This morning, I wrote about how the “Sex and the City” movies have made me retroactively dislike the TV show, which I once enjoyed. And in hearing the sad news about the death of Gary Coleman at 42, I again can’t help but think of the issue of legacy and how dark later years can overshadow beloved earlier ones.
If you’re around my age or older, you remember Coleman from those first few years of “Diff’rent Strokes.” People talk about how he was much older than he looked because of his kidney condition, but he was still only 10 when that show started. Ten. I’ve seen sitcom stars with several more decades of training and experience not possess a fraction of the timing and camera presence Coleman had at 10.
The show’s premise (noble white millionaire takes in the black orphaned sons of his deceased employees) hasn’t aged well, but Coleman’s performance still holds up as one of the best Cute Sitcom Kids ever. It wasn’t that he seemed natural, because you were always aware that this was a (little) actor who was very aware of how the audience was responding to him, but he was so confident that the calculated nature of what he did only made him seem more likable.
But as Coleman aged but did not grow, there was nothing but sadness and humiliation for him and his co-stars. The show’s ratings decline in its later years (including a one-season move from to ABC after NBC canceled it) were blamed on the notion that Coleman wasn’t cute enough to be funny anymore. His managers and parents ripped off most of the money he’d earned on the show. Because of his size, the audience’s intense identification with him in this one role, and his erratic personal behavior, he became unemployable as an actor. Meanwhile, his on-screen siblings Todd Bridges and Dana Plato fell in and out of trouble with drugs and other crime, and Plato died a decade ago from a prescription overdose.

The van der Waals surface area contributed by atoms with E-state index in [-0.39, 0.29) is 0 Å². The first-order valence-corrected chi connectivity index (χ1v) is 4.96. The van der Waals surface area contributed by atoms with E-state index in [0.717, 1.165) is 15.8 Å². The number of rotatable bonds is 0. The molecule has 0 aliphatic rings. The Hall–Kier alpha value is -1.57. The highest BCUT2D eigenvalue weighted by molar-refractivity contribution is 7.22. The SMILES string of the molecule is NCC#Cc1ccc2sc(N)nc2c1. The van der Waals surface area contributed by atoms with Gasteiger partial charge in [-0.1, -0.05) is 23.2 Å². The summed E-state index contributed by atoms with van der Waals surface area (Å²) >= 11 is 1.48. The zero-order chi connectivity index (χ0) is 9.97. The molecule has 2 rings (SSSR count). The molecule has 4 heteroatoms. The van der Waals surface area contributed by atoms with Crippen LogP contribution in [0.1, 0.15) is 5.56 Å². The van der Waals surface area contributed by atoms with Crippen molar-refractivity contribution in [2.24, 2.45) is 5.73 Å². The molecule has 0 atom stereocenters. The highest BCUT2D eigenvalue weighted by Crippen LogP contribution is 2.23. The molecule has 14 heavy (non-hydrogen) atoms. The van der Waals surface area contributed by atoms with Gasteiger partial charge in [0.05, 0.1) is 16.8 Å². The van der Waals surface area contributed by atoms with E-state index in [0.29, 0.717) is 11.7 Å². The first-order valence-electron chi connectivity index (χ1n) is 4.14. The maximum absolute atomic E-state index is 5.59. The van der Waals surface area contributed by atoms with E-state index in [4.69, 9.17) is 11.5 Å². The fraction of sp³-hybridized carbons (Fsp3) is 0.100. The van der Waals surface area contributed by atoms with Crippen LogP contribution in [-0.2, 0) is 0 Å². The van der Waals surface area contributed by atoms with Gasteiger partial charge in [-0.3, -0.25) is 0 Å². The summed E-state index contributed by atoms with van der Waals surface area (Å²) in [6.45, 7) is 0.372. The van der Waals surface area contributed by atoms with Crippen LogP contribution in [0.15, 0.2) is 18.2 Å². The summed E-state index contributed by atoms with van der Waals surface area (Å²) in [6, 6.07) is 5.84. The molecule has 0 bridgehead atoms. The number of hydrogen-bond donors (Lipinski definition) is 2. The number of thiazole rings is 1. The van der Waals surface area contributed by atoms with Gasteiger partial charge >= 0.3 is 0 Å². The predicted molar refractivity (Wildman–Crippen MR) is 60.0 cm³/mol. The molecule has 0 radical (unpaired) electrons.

Coleman ultimately spent more of his life as the butt of jokes then as the actor who delivered them And that makes me sad. A lot of people younger than me know him only as a cautionary tale and tabloid punchline, and I suspect even a lot of my contemporaries immediately think of his post-show misfortune and missteps before they remember how quick he was to deliver a comeback to Willis or Mr. D.
Rest in peace, Gary Coleman.